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Our story today concerns relatively minor changes made to cropland that result in better bird habitat — hence more game birds for hunters. Dr. Joe Barnes is a physician in the north central Kansas town of Smith Center. Joe likes to hunt.
“We’ve hunted with the same group every year and my sons… we try to get together opening weekend.”
Joe bought some farmland, on which to hunt pheasant and quail.
“I think initially it was farmed: beans (there’s not much cover after you harvest beans) and wheat (the stubble was only six inches high). I kind of got frustrated with that.”
He thought maybe enrolling some acreage in CRP might be the answer, might provide better cover for the birds.
“You know, that’s not so good for the local folks because all the farmers are looking for acres and after a number of years it went back into farmland.”
But Joe Barnes repeated that following a conventional crop harvest the ol’ land is kinda barren, and he wasn’t seeing that many game birds to hunt.
“Normally after harvest, one of the first things that occurs is immediate burn down with Roundup of anything that’s still green. At that point, the wheat has been harvested and people are starting to see things like weeds starting to grow back up in that field. All of these things have historically been perceived as bad things.”
Meet Tyson Seirer. He’s a farm bill biologist with Pheasants Forever. He reminds us that what that does, is eliminate life.
“Those plants are what attracts bugs, which is the beginning of the life cycle for broods of pheasant and quail chicks. By removing that food source you reduce the chance of success for brooding habitat.”
After Barnes had taken the land out of CRP and returned it to cultivation, he established some grass buffers around parcels of the 500-acre farm — hoping to attract game.
“The filter strips came about, then the quail buffers.”
“These are usually field edge buffers, particularly installed to benefit quail or have water quality benefits.”
But results were disappointing. Barnes met with Tyson Seirer, who brought good news. He said Barnes could make a difference in the upland bird population without spending any money. Seirer suggested making changes to the harvest, leaving a higher stubble, and to delaying chemical applications until later, to increase nest success and brood survival. Dr. Barnes had been reading about a different way of harvesting wheat, using a different combine header, what’s called a “stripper header.”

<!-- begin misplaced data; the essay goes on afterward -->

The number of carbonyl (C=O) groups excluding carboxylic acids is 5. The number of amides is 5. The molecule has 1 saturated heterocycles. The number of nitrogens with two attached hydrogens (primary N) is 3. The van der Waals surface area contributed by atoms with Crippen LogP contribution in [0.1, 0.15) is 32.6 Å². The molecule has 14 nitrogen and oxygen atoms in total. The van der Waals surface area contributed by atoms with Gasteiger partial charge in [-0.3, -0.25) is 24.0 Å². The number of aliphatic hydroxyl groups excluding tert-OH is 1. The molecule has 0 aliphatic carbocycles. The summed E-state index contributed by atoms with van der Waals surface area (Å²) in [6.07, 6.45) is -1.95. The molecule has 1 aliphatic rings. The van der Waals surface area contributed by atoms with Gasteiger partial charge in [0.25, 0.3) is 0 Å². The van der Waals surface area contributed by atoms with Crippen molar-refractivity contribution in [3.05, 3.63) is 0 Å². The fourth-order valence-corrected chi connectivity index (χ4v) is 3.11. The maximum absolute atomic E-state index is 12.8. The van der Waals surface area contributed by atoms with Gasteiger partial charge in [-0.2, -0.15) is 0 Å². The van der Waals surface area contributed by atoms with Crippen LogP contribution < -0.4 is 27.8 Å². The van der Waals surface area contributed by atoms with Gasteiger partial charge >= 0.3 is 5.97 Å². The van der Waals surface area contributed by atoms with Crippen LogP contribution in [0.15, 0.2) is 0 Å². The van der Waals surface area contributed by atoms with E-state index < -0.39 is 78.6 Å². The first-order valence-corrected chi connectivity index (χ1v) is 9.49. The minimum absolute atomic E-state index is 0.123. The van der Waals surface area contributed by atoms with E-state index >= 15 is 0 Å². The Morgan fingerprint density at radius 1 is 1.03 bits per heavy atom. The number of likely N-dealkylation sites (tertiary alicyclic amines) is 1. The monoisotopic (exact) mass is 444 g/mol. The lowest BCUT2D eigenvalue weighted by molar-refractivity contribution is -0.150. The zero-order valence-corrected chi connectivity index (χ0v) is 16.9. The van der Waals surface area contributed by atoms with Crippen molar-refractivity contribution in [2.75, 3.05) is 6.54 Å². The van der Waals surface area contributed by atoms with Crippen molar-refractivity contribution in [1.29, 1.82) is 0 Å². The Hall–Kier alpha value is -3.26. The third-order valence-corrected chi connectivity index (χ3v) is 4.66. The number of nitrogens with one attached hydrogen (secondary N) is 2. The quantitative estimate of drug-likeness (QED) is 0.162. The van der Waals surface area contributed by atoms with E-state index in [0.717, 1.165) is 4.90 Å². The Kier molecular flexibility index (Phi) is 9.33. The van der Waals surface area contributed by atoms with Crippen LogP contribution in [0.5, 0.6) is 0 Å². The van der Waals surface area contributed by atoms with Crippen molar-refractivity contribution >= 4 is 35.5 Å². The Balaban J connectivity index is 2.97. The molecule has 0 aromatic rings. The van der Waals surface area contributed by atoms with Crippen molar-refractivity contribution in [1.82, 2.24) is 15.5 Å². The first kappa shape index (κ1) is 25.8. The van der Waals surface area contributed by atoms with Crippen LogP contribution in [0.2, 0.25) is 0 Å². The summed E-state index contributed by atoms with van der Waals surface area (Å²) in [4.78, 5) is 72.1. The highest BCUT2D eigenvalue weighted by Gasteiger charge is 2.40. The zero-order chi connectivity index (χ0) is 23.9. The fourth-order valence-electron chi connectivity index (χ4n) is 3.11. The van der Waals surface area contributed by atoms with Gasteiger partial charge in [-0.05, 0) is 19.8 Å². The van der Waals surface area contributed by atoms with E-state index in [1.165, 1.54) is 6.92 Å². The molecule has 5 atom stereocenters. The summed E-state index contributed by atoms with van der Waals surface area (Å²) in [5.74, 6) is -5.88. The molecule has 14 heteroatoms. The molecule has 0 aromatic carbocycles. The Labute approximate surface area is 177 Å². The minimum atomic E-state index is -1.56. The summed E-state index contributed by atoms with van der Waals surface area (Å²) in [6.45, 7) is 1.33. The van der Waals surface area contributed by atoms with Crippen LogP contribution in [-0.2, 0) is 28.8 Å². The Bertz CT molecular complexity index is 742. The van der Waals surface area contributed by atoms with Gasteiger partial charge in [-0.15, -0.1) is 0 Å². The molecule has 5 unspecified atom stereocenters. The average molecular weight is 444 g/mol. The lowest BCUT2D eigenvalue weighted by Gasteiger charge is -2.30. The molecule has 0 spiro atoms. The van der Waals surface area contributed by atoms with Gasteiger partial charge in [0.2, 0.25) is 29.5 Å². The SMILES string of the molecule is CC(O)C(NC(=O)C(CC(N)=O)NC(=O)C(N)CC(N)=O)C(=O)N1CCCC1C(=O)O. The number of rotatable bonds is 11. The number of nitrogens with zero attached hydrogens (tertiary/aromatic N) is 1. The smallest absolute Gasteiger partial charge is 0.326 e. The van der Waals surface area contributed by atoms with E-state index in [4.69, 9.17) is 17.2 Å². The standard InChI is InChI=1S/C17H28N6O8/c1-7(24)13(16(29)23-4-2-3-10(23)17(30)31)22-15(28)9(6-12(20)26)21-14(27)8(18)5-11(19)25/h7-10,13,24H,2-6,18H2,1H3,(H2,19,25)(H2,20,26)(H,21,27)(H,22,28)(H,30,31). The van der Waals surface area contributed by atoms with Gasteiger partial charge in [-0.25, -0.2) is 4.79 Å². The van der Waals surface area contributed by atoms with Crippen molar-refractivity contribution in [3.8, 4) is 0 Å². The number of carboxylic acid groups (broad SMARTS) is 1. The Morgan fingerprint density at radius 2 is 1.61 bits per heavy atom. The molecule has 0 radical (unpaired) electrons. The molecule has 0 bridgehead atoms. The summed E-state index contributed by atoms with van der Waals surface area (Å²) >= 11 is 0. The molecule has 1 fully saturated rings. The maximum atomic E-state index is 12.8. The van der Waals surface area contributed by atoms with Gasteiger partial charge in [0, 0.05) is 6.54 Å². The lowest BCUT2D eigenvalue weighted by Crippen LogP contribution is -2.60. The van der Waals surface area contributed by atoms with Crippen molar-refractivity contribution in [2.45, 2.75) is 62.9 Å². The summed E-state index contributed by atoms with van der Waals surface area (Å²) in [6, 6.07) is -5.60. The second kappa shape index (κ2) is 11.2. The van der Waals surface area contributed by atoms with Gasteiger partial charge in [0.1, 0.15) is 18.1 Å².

“I bought one by auction so I had a 24’ stripper header that attached to my tenant’s John Deere combine, and he kind of got enthused about using it.”
That new header leaves a taller stubble.
“You can drive by the fields and it doesn’t look like they’ve been cut because the stubble is still standing.”
Tyson Seirer evaluated Barnes’ land and recommended steps the landowner and his tenant could take to improve habitat for upland game birds. They’re planting taller varieties of wheat. At harvest, the stripper header takes only the wheat head and leaves a tall stubble. They’re cover-cropping into that stubble between cash crops, with a beneficial cocktail that shades the soil and reduces evaporation, while providing huntable cover for winter months. They’re leaving strips of unharvested milo for fall hunting. Sounds like Joe Barnes is beginning to see his efforts at improving bird habitat in harvested crop fields pay off.
“I’ve really seen the quail numbers increase; I’ve seen several coveys of quail. I’m not sure about the pheasants; I just haven’t seen them this year. I hope they’re out there.”
Playa Country, which ended in late 2016, was a weekly show that featured conservation and wildlife experts — as well as farmers, ranchers and land managers — talking about conservation practices that improve wildlife habitat and landowners’ bottom-line.